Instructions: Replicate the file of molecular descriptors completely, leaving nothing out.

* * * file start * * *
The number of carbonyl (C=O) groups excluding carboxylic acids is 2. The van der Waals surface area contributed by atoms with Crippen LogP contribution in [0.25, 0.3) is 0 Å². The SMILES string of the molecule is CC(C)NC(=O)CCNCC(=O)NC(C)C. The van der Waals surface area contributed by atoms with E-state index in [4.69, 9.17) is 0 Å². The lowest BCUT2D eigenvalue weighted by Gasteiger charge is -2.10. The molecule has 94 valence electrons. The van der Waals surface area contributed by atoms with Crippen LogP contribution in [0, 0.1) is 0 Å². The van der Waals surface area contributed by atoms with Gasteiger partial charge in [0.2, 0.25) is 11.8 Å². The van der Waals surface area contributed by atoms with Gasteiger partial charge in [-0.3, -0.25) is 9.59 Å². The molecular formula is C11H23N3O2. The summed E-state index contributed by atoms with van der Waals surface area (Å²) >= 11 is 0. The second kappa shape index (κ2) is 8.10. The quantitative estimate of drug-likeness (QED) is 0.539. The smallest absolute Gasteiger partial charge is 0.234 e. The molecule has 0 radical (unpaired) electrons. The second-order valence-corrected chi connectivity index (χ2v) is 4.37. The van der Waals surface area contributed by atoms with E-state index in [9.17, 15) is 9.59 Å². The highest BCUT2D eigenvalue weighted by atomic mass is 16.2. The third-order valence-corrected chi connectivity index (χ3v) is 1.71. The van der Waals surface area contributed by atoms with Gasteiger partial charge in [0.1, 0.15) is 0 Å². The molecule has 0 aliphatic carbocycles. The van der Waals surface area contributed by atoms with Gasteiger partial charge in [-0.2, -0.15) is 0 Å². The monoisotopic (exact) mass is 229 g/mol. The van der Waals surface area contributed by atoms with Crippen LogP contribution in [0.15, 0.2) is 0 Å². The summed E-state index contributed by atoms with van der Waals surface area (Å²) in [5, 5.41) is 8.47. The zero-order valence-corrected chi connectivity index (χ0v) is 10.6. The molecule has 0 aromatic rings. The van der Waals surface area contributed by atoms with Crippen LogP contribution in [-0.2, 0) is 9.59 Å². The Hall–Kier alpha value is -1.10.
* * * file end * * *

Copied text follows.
The number of carbonyl (C=O) groups excluding carboxylic acids is 2. The van der Waals surface area contributed by atoms with Crippen LogP contribution in [0.25, 0.3) is 0 Å². The SMILES string of the molecule is CC(C)NC(=O)CCNCC(=O)NC(C)C. The van der Waals surface area contributed by atoms with E-state index in [4.69, 9.17) is 0 Å². The lowest BCUT2D eigenvalue weighted by Gasteiger charge is -2.10. The molecule has 94 valence electrons. The van der Waals surface area contributed by atoms with Crippen LogP contribution in [0, 0.1) is 0 Å². The van der Waals surface area contributed by atoms with Gasteiger partial charge in [0.2, 0.25) is 11.8 Å². The van der Waals surface area contributed by atoms with Gasteiger partial charge in [-0.3, -0.25) is 9.59 Å². The molecular formula is C11H23N3O2. The summed E-state index contributed by atoms with van der Waals surface area (Å²) >= 11 is 0. The second kappa shape index (κ2) is 8.10. The quantitative estimate of drug-likeness (QED) is 0.539. The smallest absolute Gasteiger partial charge is 0.234 e. The molecule has 0 radical (unpaired) electrons. The second-order valence-corrected chi connectivity index (χ2v) is 4.37. The van der Waals surface area contributed by atoms with E-state index in [9.17, 15) is 9.59 Å². The highest BCUT2D eigenvalue weighted by atomic mass is 16.2. The third-order valence-corrected chi connectivity index (χ3v) is 1.71. The van der Waals surface area contributed by atoms with Gasteiger partial charge in [0.1, 0.15) is 0 Å². The molecule has 0 aliphatic carbocycles. The van der Waals surface area contributed by atoms with Gasteiger partial charge in [-0.2, -0.15) is 0 Å². The monoisotopic (exact) mass is 229 g/mol. The van der Waals surface area contributed by atoms with Crippen LogP contribution in [0.15, 0.2) is 0 Å². The summed E-state index contributed by atoms with van der Waals surface area (Å²) in [5, 5.41) is 8.47. The zero-order valence-corrected chi connectivity index (χ0v) is 10.6. The molecule has 0 aromatic rings. The van der Waals surface area contributed by atoms with Crippen LogP contribution in [-0.2, 0) is 9.59 Å². The Hall–Kier alpha value is -1.10.